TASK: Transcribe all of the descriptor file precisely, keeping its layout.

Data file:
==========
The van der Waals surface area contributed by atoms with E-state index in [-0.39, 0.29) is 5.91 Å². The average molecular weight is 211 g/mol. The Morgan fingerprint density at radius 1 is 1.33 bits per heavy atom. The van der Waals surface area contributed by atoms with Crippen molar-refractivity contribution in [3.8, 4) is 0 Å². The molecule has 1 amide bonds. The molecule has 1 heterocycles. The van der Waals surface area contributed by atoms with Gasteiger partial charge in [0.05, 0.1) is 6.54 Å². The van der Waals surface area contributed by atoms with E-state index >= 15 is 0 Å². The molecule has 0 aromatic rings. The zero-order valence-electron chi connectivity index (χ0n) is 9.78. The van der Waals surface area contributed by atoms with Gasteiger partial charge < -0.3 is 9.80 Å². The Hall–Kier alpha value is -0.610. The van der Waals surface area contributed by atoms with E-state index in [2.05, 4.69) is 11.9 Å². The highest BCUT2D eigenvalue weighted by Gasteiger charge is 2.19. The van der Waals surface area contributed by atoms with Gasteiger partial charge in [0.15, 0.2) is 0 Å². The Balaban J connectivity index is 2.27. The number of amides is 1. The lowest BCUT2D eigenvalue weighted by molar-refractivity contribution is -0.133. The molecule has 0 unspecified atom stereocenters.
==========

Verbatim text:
The van der Waals surface area contributed by atoms with E-state index in [-0.39, 0.29) is 5.91 Å². The average molecular weight is 211 g/mol. The Morgan fingerprint density at radius 1 is 1.33 bits per heavy atom. The van der Waals surface area contributed by atoms with Crippen molar-refractivity contribution in [3.8, 4) is 0 Å². The molecule has 1 amide bonds. The molecule has 1 heterocycles. The van der Waals surface area contributed by atoms with Gasteiger partial charge in [0.05, 0.1) is 6.54 Å². The van der Waals surface area contributed by atoms with E-state index >= 15 is 0 Å². The molecule has 0 aromatic rings. The zero-order valence-electron chi connectivity index (χ0n) is 9.78. The van der Waals surface area contributed by atoms with Gasteiger partial charge < -0.3 is 9.80 Å². The Hall–Kier alpha value is -0.610. The van der Waals surface area contributed by atoms with E-state index in [2.05, 4.69) is 11.9 Å². The highest BCUT2D eigenvalue weighted by Gasteiger charge is 2.19. The van der Waals surface area contributed by atoms with Gasteiger partial charge in [0.15, 0.2) is 0 Å². The Balaban J connectivity index is 2.27. The number of amides is 1. The lowest BCUT2D eigenvalue weighted by molar-refractivity contribution is -0.133. The molecule has 0 unspecified atom stereocenters.